Red Butte mountains of the Siskiyou Range.

The Red Butte Mountains as they appear from our house in spring through the lens of our camera. How could we not set out to explore them?

We planned a short trip: three days and 14 miles. It was to be something of a test to see how well we would do. After all, we had aged seven years. At 71, I couldn’t expect my body to behave the same way it had at 21, or 31, or 41, or 51, or 61. And even Peggy, a young woman of 64, was nervous.

I immediately pulled out maps and begin planning a route. I was like a little kid on Christmas morning (or Peggy at the chocolate store in Central Point). Had I been a dog, I would have been wagging my tail like my basset hound, Socrates, used to at the sight of a hotdog.

This forest service map shows the location of the Red Buttes Wilderness. The X marks the approximate location of our home.

This forest service map shows the location of the Red Buttes Wilderness. The X marks the approximate location of our home.

I planned out our route on a US Forest Service Topo Map. We followed the Butte Creek Trail to Azalea Lake.

I planned out our route on a US Forest Service Topo Map. We followed the Butte Creek Trail to Azalea Lake. I wrote in the small, circled numbers which I will refer back to.

A close up of the map shows the beginning of our hike. "T" marks the trailhead where we parked the truck. Topo lines reflect the steepness of the trail. The closer together, the steeper!

A close up of the map shows the beginning of our hike. “T” marks the trailhead where we parked the truck. Topo lines reflect the steepness of the trail. The closer together, the steeper! We started by hiking down into the canyon following the well switch backed trail. Down in the beginning, meant up in the ending. (grin)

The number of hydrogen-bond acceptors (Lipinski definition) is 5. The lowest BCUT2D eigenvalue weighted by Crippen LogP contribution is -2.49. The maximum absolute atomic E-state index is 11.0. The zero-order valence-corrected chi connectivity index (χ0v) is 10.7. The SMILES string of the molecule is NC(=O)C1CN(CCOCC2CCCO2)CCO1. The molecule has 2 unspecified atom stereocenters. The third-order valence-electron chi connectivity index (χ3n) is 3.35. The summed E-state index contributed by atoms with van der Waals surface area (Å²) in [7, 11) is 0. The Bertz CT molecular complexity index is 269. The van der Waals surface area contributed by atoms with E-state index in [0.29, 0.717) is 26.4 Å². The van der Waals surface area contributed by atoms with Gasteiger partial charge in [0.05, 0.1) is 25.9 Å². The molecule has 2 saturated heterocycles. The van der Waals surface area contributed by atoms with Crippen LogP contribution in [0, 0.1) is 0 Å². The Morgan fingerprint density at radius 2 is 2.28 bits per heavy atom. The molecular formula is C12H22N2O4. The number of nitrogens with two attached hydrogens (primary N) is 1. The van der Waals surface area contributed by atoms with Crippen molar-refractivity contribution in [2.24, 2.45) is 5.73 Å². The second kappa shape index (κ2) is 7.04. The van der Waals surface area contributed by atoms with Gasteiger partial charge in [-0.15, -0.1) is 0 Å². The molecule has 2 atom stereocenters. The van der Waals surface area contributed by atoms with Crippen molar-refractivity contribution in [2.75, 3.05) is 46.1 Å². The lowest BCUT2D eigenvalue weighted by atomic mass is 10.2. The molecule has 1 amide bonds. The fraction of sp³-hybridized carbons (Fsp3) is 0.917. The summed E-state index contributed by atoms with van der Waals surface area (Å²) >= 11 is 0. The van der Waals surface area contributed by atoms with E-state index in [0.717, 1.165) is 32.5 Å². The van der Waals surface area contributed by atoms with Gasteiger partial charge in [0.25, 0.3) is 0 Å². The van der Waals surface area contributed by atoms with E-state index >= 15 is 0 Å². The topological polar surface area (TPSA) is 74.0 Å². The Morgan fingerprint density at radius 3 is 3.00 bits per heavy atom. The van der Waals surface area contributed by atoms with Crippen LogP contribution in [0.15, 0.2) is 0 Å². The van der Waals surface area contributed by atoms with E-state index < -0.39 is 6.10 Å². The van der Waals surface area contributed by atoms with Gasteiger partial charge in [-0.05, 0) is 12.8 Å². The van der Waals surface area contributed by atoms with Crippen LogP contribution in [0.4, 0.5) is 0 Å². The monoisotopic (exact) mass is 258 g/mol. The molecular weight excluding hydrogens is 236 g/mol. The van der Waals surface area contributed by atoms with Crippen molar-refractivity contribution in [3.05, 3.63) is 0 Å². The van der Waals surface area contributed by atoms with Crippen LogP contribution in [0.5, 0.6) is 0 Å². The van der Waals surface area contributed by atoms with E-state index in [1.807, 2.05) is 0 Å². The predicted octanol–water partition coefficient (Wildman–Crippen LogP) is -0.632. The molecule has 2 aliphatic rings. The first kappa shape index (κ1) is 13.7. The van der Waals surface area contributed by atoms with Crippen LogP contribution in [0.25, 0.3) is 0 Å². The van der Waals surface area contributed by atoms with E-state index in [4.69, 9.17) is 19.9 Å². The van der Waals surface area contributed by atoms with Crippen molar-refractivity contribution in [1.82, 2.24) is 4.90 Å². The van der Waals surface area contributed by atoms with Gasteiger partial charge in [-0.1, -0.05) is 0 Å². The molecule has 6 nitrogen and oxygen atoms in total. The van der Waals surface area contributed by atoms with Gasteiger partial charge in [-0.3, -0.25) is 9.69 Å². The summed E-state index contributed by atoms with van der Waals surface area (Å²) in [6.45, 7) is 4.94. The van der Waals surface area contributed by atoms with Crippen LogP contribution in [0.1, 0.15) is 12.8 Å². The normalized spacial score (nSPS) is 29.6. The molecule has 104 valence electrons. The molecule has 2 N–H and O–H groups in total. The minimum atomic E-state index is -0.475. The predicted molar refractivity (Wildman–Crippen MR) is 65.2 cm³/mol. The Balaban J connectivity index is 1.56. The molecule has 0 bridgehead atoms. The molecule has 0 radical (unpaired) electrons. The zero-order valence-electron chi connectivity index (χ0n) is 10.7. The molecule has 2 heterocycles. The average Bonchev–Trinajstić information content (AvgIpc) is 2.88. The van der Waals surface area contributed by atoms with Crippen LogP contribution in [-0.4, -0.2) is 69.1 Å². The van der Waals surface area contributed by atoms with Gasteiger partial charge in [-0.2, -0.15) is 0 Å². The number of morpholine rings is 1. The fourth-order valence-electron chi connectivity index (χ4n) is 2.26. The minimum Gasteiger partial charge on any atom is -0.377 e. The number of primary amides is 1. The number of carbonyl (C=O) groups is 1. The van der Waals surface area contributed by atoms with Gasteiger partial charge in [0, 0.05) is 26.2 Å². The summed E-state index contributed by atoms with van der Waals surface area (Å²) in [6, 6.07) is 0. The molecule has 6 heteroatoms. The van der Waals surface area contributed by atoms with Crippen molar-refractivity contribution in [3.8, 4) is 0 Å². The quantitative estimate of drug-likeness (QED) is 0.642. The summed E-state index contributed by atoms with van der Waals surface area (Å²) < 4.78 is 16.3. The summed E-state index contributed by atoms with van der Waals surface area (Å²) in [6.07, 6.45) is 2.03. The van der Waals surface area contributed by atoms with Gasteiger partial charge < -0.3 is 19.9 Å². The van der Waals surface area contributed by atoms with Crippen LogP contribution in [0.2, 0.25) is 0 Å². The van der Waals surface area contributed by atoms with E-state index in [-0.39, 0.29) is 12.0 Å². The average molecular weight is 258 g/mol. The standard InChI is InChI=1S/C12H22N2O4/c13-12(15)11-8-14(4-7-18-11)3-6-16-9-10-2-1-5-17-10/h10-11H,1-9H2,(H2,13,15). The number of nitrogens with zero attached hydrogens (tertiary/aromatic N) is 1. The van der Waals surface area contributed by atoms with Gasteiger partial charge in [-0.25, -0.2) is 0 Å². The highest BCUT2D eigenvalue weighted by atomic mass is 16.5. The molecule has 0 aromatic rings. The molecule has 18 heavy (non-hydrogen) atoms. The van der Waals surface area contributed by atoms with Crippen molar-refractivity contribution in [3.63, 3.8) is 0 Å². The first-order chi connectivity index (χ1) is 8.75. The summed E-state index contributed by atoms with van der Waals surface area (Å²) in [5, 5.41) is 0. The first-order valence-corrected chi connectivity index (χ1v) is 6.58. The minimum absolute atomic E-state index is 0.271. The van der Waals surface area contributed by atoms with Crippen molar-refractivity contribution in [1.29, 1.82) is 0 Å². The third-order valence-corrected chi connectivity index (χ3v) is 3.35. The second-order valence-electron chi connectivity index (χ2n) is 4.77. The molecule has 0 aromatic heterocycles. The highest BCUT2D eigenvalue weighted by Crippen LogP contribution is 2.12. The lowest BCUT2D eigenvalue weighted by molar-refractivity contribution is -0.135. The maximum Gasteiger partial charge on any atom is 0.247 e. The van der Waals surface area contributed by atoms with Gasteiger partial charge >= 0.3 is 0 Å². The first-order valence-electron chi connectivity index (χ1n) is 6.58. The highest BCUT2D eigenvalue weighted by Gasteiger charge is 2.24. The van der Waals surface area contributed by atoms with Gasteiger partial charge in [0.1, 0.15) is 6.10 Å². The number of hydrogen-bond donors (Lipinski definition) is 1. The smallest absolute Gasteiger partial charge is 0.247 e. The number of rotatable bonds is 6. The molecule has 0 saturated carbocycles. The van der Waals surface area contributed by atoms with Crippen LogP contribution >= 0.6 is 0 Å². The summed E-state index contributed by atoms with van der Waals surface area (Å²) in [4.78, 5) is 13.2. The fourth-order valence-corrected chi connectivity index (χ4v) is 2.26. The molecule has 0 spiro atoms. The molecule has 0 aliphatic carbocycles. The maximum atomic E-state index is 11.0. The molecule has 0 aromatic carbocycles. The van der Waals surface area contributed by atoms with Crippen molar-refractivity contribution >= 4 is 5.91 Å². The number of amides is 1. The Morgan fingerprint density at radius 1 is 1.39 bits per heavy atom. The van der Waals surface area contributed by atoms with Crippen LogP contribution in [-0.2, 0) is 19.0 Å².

Next came the gear. It was hiding out on shelves, in drawers, and long ago packed boxes. Would my MSR white gas stove still cook? Would the Katadyn Filter still pump safe water? And possibly even more important, would our Therm-A-Rest air mattresses still be filled with air in the morning? When you are disappearing into the backcountry, you can’t be too careful.

Here's my gear and backpack. The larger bags are tent, sleeping bag and pad, food, and clothes. Smaller bags are organized according to function: kitchen, bathroom, first aid, etc.

Here’s my gear and backpack. The larger bags are tent, sleeping bag and pad, food, and clothes. Smaller bags are organized according to function: kitchen, bathroom, first aid, etc. Total weight with food, fuel and water: 35 pounds.

Go light is the mantra of anyone who carries his house on his back. Fortunately, the backpacking industry is constantly developing lighter equipment, such as this fully functional folding bucket.

Go light is the mantra of anyone who carries his house on his back. Fortunately, the backpacking industry is constantly developing lighter equipment, such as this fully functional folding bucket.

There was the inevitable last-minute trip to REI. And Peggy and I even drove up to check out the trailhead on Mother’s Day. (Now, before all of you moms get excited, she got breakfast in bed first and we took a picnic lunch that we ate on a grassy knoll with a grand view. Peggy even managed to spot a hungry mountain lion disappearing into the forest. Maybe it was coming to join us for lunch. What more could a mom ask for?)

Peggy enjoying her Mother's Day Picnic. We saw the mountain lion a couple of hundred yards down the road on our way out.

Peggy enjoying her Mother’s Day Picnic. We saw the mountain lion a couple of hundred yards down the road on our way out.